British colonial policies in 19th and spilling into the 20th century in Ireland centered around the idea that their language, their games, their literature - even their religion - were far superior to any expression of the local Irish culture. Cricket and rugby were promoted as much more attractive than hurling and Gaelic football; English literature was deemed superior to Irish writing; and the Irish language was demeaned as gobbledygook spoken by backward people living mostly along the west coast.

The nationalist revival confronted all this colonial propaganda which had seeped into the self perception of many Irish people. The Gaelic Athletic Association was founded in 1884 to highlight the beauty and skillfulness of Irish games; the Gaelic League was started a few years later to promote the Irish language; and writers of that time like William Butler Yeats, John Millington Synge and George Bernard Shaw were assessed  as at least as talented as their English counterparts.

Sinn Fein supporters strongly resented this widespread assertion of superiority which seemed to be inbred in the English establishment. So not surprisingly the inaugural meeting of the first Dail in the Mansion House was conducted under the  chairmanship of Cathal Brugha - Charles Burgess on his birth certificate - entirely in the Irish language. Never mind that many of those present would not have been fluent in the native tongue.

 Significantly, translators provided copies of all the speeches in English and French, deemed of equal importance by the organizers - perhaps the most important symbolic act by Irish nationalists a hundred years ago.

The declaration of independence at the historic meeting in the Mansion House was widely covered by the press in Ireland and abroad. The Irish Times, the voice of unionism and the status quo in those years, labeled the revolutionary developments as farcical and dangerous. Nationalist newspapers around the country saw the situation differently. They spoke of the January gathering as the beginning of a new era and reported on a widespread sense of tentative hope for better days ahead for the Irish people.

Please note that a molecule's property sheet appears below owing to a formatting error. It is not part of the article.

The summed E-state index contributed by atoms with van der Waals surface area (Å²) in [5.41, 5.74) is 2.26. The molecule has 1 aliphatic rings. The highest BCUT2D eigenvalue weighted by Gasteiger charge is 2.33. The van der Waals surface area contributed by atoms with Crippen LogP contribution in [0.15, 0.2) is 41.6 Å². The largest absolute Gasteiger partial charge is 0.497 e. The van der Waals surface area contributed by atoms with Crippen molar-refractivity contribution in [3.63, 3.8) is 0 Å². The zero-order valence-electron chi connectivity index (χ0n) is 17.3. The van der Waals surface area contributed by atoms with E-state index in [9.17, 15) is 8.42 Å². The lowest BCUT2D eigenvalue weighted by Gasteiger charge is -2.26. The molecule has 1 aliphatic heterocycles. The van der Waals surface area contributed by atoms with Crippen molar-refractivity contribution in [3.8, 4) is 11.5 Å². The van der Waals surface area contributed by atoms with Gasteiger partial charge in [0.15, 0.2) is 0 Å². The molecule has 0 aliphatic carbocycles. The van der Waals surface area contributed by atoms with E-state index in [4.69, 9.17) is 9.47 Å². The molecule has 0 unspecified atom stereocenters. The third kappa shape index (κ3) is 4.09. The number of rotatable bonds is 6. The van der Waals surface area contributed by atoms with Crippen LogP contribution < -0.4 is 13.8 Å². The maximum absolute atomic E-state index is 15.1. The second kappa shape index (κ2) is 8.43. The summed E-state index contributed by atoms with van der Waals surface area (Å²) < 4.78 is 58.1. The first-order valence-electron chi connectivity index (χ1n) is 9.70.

In those years women were largely excluded from participation in political decision-making in Britain and beyond. Proposals to change this situation in Westminster were shamefully opposed by the Irish Parliamentary Party. However, there were other important Irish voices that disagreed with the IPP. Women were respected members of the Irish Citizens Army and some played prominent roles in the 1916  revolution where James Connolly especially welcomed their involvement.

True to this spirit, Eamonn De Valera, who took over as president of the new parliament after he escaped from Lincoln  prison in early February of that year, appointed Countess Markievicz, a protege of James Connolly, as the Minister for Labor. Unfortunately, there was a long lapse before the next woman, Maire Geoghegan-Quinn,  was given a ministerial portfolio in an Irish Government in 1979.

Ironically, the prime minister who chose most of the government ministers during the intervening seventy years was the same man as made the radical appointment of the Countess in 1919. Food for thought there! For the record, there are four women serving in the present cabinet in Dublin.

The Sinn Fein parliament met thirteen times before the British banned it from functioning in September, 1919, but members still came together in secret to continue their work, especially in promulgating the Sinn Fein court system throughout the country.

The British prime minister, Lloyd George, introduced a bill in December, 1919 that proposed two Home Rule parliaments in Ireland, one in Belfast and one in Dublin. Sinn Fein remained committed to an all-island republic. Going into 1920 what was later widely spoken of as the Black and Tan War between the IRA and British forces intensified.

Gerry OShea blogs at